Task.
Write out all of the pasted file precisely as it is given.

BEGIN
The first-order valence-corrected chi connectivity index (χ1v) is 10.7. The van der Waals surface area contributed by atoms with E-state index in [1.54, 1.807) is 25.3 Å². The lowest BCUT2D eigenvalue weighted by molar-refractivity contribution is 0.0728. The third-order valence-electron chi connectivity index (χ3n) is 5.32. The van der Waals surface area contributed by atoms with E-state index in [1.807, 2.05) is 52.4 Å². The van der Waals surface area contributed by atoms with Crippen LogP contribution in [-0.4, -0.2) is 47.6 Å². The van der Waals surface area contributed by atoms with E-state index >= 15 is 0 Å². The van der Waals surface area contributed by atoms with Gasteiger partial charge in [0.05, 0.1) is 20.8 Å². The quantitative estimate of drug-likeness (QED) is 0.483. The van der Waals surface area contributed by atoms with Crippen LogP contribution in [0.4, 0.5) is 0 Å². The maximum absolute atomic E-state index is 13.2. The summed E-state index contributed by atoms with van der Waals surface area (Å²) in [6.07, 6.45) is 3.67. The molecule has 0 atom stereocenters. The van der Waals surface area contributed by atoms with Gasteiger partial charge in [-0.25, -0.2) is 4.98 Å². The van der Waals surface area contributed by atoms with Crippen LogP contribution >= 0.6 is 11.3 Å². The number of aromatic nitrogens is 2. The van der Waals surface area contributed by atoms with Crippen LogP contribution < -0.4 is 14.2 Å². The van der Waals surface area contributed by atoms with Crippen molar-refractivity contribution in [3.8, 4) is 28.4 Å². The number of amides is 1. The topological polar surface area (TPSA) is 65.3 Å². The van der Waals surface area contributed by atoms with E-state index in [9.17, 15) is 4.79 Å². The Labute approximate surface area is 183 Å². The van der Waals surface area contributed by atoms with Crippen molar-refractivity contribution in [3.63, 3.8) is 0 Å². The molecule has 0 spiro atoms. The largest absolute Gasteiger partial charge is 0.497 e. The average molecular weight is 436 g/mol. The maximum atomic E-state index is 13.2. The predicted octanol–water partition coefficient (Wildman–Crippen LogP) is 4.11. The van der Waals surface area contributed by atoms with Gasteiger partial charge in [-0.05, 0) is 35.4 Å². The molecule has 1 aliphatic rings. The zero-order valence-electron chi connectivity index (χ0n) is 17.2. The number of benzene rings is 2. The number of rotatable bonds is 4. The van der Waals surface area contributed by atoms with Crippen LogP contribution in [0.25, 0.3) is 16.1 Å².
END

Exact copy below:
The first-order valence-corrected chi connectivity index (χ1v) is 10.7. The van der Waals surface area contributed by atoms with E-state index in [1.54, 1.807) is 25.3 Å². The lowest BCUT2D eigenvalue weighted by molar-refractivity contribution is 0.0728. The third-order valence-electron chi connectivity index (χ3n) is 5.32. The van der Waals surface area contributed by atoms with E-state index in [1.807, 2.05) is 52.4 Å². The van der Waals surface area contributed by atoms with Crippen LogP contribution in [-0.4, -0.2) is 47.6 Å². The van der Waals surface area contributed by atoms with E-state index >= 15 is 0 Å². The van der Waals surface area contributed by atoms with Gasteiger partial charge in [0.05, 0.1) is 20.8 Å². The quantitative estimate of drug-likeness (QED) is 0.483. The van der Waals surface area contributed by atoms with Crippen LogP contribution in [0.4, 0.5) is 0 Å². The maximum absolute atomic E-state index is 13.2. The summed E-state index contributed by atoms with van der Waals surface area (Å²) in [6.07, 6.45) is 3.67. The molecule has 0 atom stereocenters. The van der Waals surface area contributed by atoms with Gasteiger partial charge in [-0.25, -0.2) is 4.98 Å². The van der Waals surface area contributed by atoms with Crippen LogP contribution >= 0.6 is 11.3 Å². The number of aromatic nitrogens is 2. The van der Waals surface area contributed by atoms with Crippen LogP contribution < -0.4 is 14.2 Å². The van der Waals surface area contributed by atoms with Crippen molar-refractivity contribution in [3.8, 4) is 28.4 Å². The number of amides is 1. The topological polar surface area (TPSA) is 65.3 Å². The van der Waals surface area contributed by atoms with E-state index in [9.17, 15) is 4.79 Å². The Labute approximate surface area is 183 Å². The van der Waals surface area contributed by atoms with Crippen molar-refractivity contribution in [3.63, 3.8) is 0 Å². The molecule has 0 spiro atoms. The largest absolute Gasteiger partial charge is 0.497 e. The average molecular weight is 436 g/mol. The maximum atomic E-state index is 13.2. The predicted octanol–water partition coefficient (Wildman–Crippen LogP) is 4.11. The van der Waals surface area contributed by atoms with Gasteiger partial charge in [-0.05, 0) is 35.4 Å². The molecule has 1 aliphatic rings. The zero-order valence-electron chi connectivity index (χ0n) is 17.2. The number of benzene rings is 2. The number of rotatable bonds is 4. The van der Waals surface area contributed by atoms with Crippen LogP contribution in [0.25, 0.3) is 16.1 Å².